It was Friday there was a mad rush to get everything ready, the SE wind was pumping and, there was a (small!!!) 6 meter swell pumping out there, waves breaking nearly 1km offshore. We hit the beach at Blaauwberg and out we paddled. With all my training I had been through I knew Tulip would probably choose the biggest set to head out through. Yep, true to form we took a “Clap” but only one and out we went – Ysterfontein here we come.
It had been 5 and a half hours of hard paddling in really hectic swell – fatigue was setting in. Falling off the surf-ski became quite common and the cold began to eat into me, I was starting to shiver, it was also getting late and we still had 16 km to go. We made a decision, head for land call it a day.
There was this nervous look around the group as we looked at the massive swell breaking 1km out. I had sapped most of Tulip’s energy with him having to counterbalance and keep us upright, we decided that Richard would take over at my helm and off we headed into the red zone. Tulip joined up with the now sea sick and bait spewing Tallon. Shit just looking at the massive swell in front of us rolling in was scary enough. Slowly Rich twisted in and out of the rollers edging closer and closer in. At one stage he took off his hat, tightened it around his neck and his quick glance back said it all. I knew “Hier kom kak” the ski started to lift, I just heard the scream paddle. I looked back and above me were three stories of seriously angry water. Down it came. I did not know if I would ever get another breath of air down and down I went, I let go of every thing and tumbled with the swell. Eventually I surfaced disorientated and choking looking around I spotted Rich, all I heard him say was, “Pull your life Jacket down; if we make it, we have some thing special to share with our grand children”.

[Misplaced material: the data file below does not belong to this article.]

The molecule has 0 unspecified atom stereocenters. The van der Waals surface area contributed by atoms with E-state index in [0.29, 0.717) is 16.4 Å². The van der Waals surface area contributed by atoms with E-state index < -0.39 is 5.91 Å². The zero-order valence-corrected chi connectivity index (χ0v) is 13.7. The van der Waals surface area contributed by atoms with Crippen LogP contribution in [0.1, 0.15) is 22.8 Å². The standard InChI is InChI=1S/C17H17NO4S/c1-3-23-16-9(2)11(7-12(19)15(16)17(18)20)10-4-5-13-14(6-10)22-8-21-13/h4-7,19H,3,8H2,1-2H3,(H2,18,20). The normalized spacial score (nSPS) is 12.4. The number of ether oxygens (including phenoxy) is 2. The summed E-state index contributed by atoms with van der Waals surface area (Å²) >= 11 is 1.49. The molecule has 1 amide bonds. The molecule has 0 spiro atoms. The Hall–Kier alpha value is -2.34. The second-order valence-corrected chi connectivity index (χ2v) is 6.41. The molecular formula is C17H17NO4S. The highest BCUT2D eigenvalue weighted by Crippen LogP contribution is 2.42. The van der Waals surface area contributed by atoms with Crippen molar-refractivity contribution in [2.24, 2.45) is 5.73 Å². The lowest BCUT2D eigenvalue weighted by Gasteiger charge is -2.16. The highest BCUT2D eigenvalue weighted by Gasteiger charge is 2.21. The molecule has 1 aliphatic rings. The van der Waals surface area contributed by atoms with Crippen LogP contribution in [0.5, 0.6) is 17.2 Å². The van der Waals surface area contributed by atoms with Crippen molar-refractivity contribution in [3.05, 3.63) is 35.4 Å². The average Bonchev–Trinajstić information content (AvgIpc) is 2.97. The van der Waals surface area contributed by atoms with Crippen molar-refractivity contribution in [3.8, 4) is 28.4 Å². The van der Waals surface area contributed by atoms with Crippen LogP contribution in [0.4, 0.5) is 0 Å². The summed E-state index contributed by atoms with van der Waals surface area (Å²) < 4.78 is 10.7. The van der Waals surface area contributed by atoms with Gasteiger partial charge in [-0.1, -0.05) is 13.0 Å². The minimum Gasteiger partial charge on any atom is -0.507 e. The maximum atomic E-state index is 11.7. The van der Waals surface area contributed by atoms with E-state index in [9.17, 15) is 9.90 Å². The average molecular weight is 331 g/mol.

The next roller smashed into us and down we went, this time I had serious visions of the real Davey Jones’ locker. 15 minuets later we finally washed up on the beach at Jakkelsfontein, we could finally stand and slowly staggered to shore. I looked to my left and there Richard rolled out just next to the smashed ski, broken in two by the waves. Exhausted, I sat and looked out to sea, Where are the others, my heart sank, I could not see anyone, then Dale and Philip broke out through the swell as their ski was thrown a few meters into the air. Further behind them I saw the heads of Tulip and Tallon bobbing in the cauldron of white water. Their rudder cable had snapped as they tried to ride one of the monsters in, their ski turned right back into the on coming steam train and they were pummelled.
No one had seen Etienne, then a while later he appeared, all we saw was a carbon fibre missile launched into the air as he was unceremonially ripped from his ski, to later crawl out with a what we would call politely, a “Blou Bal”
The folk staying in Jakkelsfontein were frantically phoning each other spreading the news of, as they said “Bodies washing up on the shore”.
They came running down to the beach to see if we were ok, we were a bit rattled with light hypothermia that had set in, but otherwise ok.
What a weekend! What a breakfast!
It’s left me pondering and thinking what is breakfast actually – all I know it really seems to kick-start the day.